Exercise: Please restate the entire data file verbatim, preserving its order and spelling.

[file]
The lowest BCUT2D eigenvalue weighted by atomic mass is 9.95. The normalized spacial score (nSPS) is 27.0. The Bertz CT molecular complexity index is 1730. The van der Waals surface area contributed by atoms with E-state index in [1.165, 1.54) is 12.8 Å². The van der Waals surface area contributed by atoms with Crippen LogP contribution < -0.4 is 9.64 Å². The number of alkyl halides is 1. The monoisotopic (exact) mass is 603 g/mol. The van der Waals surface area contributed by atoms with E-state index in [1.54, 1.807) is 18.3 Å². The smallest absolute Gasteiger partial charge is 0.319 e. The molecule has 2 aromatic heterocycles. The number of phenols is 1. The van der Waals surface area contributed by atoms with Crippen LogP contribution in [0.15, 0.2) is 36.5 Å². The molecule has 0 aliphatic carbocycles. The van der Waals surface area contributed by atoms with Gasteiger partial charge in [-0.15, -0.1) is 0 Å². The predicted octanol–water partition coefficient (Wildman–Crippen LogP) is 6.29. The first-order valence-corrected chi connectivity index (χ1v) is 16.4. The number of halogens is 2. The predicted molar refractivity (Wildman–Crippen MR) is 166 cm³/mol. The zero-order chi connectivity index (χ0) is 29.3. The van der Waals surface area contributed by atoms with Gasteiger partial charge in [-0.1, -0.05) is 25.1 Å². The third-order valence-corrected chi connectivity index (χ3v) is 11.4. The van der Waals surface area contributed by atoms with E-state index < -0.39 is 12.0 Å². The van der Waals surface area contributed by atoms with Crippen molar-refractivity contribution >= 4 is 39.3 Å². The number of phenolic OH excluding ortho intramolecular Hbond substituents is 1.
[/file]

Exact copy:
The lowest BCUT2D eigenvalue weighted by atomic mass is 9.95. The normalized spacial score (nSPS) is 27.0. The Bertz CT molecular complexity index is 1730. The van der Waals surface area contributed by atoms with E-state index in [1.165, 1.54) is 12.8 Å². The van der Waals surface area contributed by atoms with Crippen LogP contribution < -0.4 is 9.64 Å². The number of alkyl halides is 1. The monoisotopic (exact) mass is 603 g/mol. The van der Waals surface area contributed by atoms with E-state index in [1.54, 1.807) is 18.3 Å². The smallest absolute Gasteiger partial charge is 0.319 e. The molecule has 2 aromatic heterocycles. The number of phenols is 1. The van der Waals surface area contributed by atoms with Crippen LogP contribution in [0.15, 0.2) is 36.5 Å². The molecule has 0 aliphatic carbocycles. The van der Waals surface area contributed by atoms with Gasteiger partial charge in [-0.15, -0.1) is 0 Å². The predicted octanol–water partition coefficient (Wildman–Crippen LogP) is 6.29. The first-order valence-corrected chi connectivity index (χ1v) is 16.4. The number of halogens is 2. The predicted molar refractivity (Wildman–Crippen MR) is 166 cm³/mol. The zero-order chi connectivity index (χ0) is 29.3. The van der Waals surface area contributed by atoms with Gasteiger partial charge in [-0.1, -0.05) is 25.1 Å². The third-order valence-corrected chi connectivity index (χ3v) is 11.4. The van der Waals surface area contributed by atoms with E-state index < -0.39 is 12.0 Å². The van der Waals surface area contributed by atoms with Crippen molar-refractivity contribution >= 4 is 39.3 Å². The number of phenolic OH excluding ortho intramolecular Hbond substituents is 1.